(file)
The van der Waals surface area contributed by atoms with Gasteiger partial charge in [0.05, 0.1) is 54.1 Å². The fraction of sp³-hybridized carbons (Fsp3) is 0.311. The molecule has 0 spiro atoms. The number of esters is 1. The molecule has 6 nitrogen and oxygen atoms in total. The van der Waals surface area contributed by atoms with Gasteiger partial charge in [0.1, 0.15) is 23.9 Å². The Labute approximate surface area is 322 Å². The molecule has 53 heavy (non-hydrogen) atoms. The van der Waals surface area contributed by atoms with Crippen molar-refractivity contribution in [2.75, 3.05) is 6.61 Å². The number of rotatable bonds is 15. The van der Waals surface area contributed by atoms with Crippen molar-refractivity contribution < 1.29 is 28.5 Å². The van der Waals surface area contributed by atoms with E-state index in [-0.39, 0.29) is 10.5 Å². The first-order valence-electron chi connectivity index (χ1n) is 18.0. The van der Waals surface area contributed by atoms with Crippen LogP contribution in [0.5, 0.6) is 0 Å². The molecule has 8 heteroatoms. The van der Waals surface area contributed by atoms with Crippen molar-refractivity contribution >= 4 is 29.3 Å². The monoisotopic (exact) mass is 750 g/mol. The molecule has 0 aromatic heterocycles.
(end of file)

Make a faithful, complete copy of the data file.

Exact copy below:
The van der Waals surface area contributed by atoms with Gasteiger partial charge in [0.05, 0.1) is 54.1 Å². The fraction of sp³-hybridized carbons (Fsp3) is 0.311. The molecule has 0 spiro atoms. The number of esters is 1. The molecule has 6 nitrogen and oxygen atoms in total. The van der Waals surface area contributed by atoms with Gasteiger partial charge in [0.1, 0.15) is 23.9 Å². The Labute approximate surface area is 322 Å². The molecule has 53 heavy (non-hydrogen) atoms. The van der Waals surface area contributed by atoms with Crippen molar-refractivity contribution in [2.75, 3.05) is 6.61 Å². The number of rotatable bonds is 15. The van der Waals surface area contributed by atoms with Crippen molar-refractivity contribution < 1.29 is 28.5 Å². The van der Waals surface area contributed by atoms with E-state index in [-0.39, 0.29) is 10.5 Å². The first-order valence-electron chi connectivity index (χ1n) is 18.0. The van der Waals surface area contributed by atoms with Crippen LogP contribution in [0.5, 0.6) is 0 Å². The molecule has 8 heteroatoms. The van der Waals surface area contributed by atoms with Crippen molar-refractivity contribution >= 4 is 29.3 Å². The monoisotopic (exact) mass is 750 g/mol. The molecule has 0 aromatic heterocycles.